Starting a business is a tough task. The benefits of buying an existing company instead are huge. You already have the infrastructure, the customers, the cashflow and the team. So it makes sense, for some, to look at companies that are already out there, instead of beginning from scratch.
It’s not a smooth ride of course, so here are the main things to consider before taking the plunge and buying a business.
Know the market
I always advise people to buy a business operating in a sector they already know and understand. This doesn’t mean they have to be complete experts, there still needs to be research and diligence: but they need to have some awareness of how the market operates. There will be a lot of things to learn along the way anyway when buying a business – the staff, the culture, the reputation – and if you buy in a sector that you are completely new to, you’re going to have two huge learning curves as you’ll need to learn all about that industry. Don’t make it more complicated or more difficult than it needs to be. Start with what you already know.
Buy a good team
Ensure you secure a company that already has a good solid management structure in place. If not, you will end up being part of that management team, looking after the day to day running of the company: and you are not doing this to buy yourself a job. It’s best to look at companies that have an annual revenue of at least £1m, with a team of over 15 people. People sell their businesses for different reasons – retirement, health, complete life pivot – but the key is to only buy that business if it can survive without them at the helm. If it is too small, then there is a chance it won’t cope well at first – and then you are looking at a different path altogether. If the team and structure is strong, a change in ownership means progress, not panic.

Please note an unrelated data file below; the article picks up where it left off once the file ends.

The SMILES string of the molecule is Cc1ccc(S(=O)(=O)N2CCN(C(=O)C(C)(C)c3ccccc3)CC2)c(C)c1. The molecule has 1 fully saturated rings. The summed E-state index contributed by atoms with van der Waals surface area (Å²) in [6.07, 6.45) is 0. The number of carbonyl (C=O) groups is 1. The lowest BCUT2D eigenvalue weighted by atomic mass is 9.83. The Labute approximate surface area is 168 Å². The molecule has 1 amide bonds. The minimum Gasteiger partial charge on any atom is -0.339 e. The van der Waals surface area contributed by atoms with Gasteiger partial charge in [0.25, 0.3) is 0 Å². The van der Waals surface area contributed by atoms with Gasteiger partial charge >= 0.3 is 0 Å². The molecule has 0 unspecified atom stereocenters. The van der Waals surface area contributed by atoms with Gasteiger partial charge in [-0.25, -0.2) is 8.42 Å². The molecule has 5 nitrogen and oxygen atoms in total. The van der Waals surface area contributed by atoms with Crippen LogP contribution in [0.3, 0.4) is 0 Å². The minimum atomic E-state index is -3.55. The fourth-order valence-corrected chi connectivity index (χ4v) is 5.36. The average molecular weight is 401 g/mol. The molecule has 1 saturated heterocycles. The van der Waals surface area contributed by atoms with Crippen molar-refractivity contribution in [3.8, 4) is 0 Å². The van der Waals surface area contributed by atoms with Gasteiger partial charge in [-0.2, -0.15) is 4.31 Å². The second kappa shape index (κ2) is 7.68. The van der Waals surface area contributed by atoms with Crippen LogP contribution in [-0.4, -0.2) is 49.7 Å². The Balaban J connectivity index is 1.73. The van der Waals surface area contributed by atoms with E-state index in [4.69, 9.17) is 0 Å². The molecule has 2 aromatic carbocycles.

Only buy a company you can finance – but never finance it from your own purse. Think of it like buying a house: if you’re told you can’t get a mortgage large enough to cover the repayments on the house you want, that may be a sign you can’t afford it. You do not want to end up out of pocket here, so don’t dip into your life savings. There are many other ways to fund a business.
Use the professionals
Always engage an accountant to do the due diligence. It sounds obvious but I have come across a lot of people who fancy doing it themselves. This is never a good idea, as you are simply not able to look at it objectively: you are coming at it from a personal and financial gain point of view and whether you want to or not, this is will skew your judgement. Hire someone completely detached, and of course suitably qualified. The same goes for your lawyer: have a good proactive lawyer already in place who can get the deal done without any ego getting in the way.
Don’t fall in love
Don’t fall in love with the business – this is business! You are looking for a motivated seller, but DO NOT BECOME A MOTIVATED BUYER. The key is to stay detached. Look into at least 20 businesses before deciding which one to buy. Buy that business based on its financials, not your feelings.
Start with the end in mind
Why are you doing this? What is your motivation? For most people, the aim when buying a business is quite simple – to make money. It is to create a more secure future, one that involves accomplishment and provides security. To take an existing success, add and build to it and make it better. That’s great – I applaud this and have helped hundreds of people do just that. So keep that goal in mind throughout the entire process. If you get too emotionally attached, or too involved in the running of the business, or don’t do the diligence up front, that success becomes compromised.
Keep it objective, professional and detached. Buying a business can be the best thing for everyone – it can bring you the success you seek without personal financial risk, it gives the previous owner the departure they are hoping for, and it offers the team better prospects, thanks to the progress you will provide.